Insightful. Original. Exquisite. Georges and Anne have known a lifetime of love within their intimate marriage. Though their bond has survived time’s test, it’s about to meet its greatest challenge. Acclaimed director Michael Haneke brings a performance tour-de-force to the screen in a film that exalts the beautiful, compassionate and courageous within us all.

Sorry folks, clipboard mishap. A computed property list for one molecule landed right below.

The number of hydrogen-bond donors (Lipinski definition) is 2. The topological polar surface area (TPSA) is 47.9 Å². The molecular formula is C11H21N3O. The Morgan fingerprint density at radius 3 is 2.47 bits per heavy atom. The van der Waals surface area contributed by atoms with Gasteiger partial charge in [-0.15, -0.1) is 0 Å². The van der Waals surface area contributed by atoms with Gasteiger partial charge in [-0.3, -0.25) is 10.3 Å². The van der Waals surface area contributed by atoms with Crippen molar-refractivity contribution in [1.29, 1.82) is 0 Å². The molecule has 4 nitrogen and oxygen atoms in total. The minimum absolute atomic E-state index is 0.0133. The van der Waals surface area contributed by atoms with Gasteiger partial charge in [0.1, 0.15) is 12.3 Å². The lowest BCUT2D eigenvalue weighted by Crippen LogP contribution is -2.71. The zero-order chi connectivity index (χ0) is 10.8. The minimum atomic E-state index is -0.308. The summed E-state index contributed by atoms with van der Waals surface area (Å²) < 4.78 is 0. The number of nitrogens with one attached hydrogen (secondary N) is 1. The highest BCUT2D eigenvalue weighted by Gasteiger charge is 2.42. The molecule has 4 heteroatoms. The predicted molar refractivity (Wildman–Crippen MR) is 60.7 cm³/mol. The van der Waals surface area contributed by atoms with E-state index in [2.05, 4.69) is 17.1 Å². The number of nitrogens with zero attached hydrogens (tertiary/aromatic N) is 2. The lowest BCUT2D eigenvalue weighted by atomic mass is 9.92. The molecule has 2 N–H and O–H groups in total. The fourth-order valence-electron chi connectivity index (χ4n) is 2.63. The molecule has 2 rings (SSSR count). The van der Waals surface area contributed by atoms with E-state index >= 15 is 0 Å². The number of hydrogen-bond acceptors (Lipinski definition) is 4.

An elegant elderly couple faces the ultimate challenge in Austrian auteur Michael Haneke's carefully controlled, emotionally devastating Amour. Retired music professors Anne (Emmanuelle Riva, Hiroshima Mon Amour) and Georges (Jean-Louis Trintignant, The Conformist) enjoy their last good day together when they attend the concert of a former student (pianist Alexandre Tharaud as himself). The next day, Anne freezes at the kitchen table for a few minutes, after which she goes on as if nothing happened. Georges encourages her to see a doctor, who recommends surgery, but the operation fails, and she suffers a second stroke that paralyzes her right side. Georges copes the best he can with help from neighbors and home-care workers, but Anne rapidly loses the ability to function on her own, even to communicate, which upsets their daughter, Eva (Isabelle Huppert, Haneke's The Piano Teacher). Georges' stoic acceptance elicits praise from onlookers, but Haneke reveals the cracks in his façade: the nightmares, the paranoia (his encounters with a persistent pigeon), and a series of actions that blur the lines between madness and compassion; though there's no reason to suggest the two can't coexist. Riva and Trintignant, among the finest actors France has produced, couldn't be better, but this is a difficult film to enjoy in any conventional sense--the word appreciate might be more appropriate--since Anne's infirmity obscures the love that binds these people to each other and becomes a sort of invisible monster, making Amour one of the more chilling horror stories in recent memory. --Kathleen C. Fennessy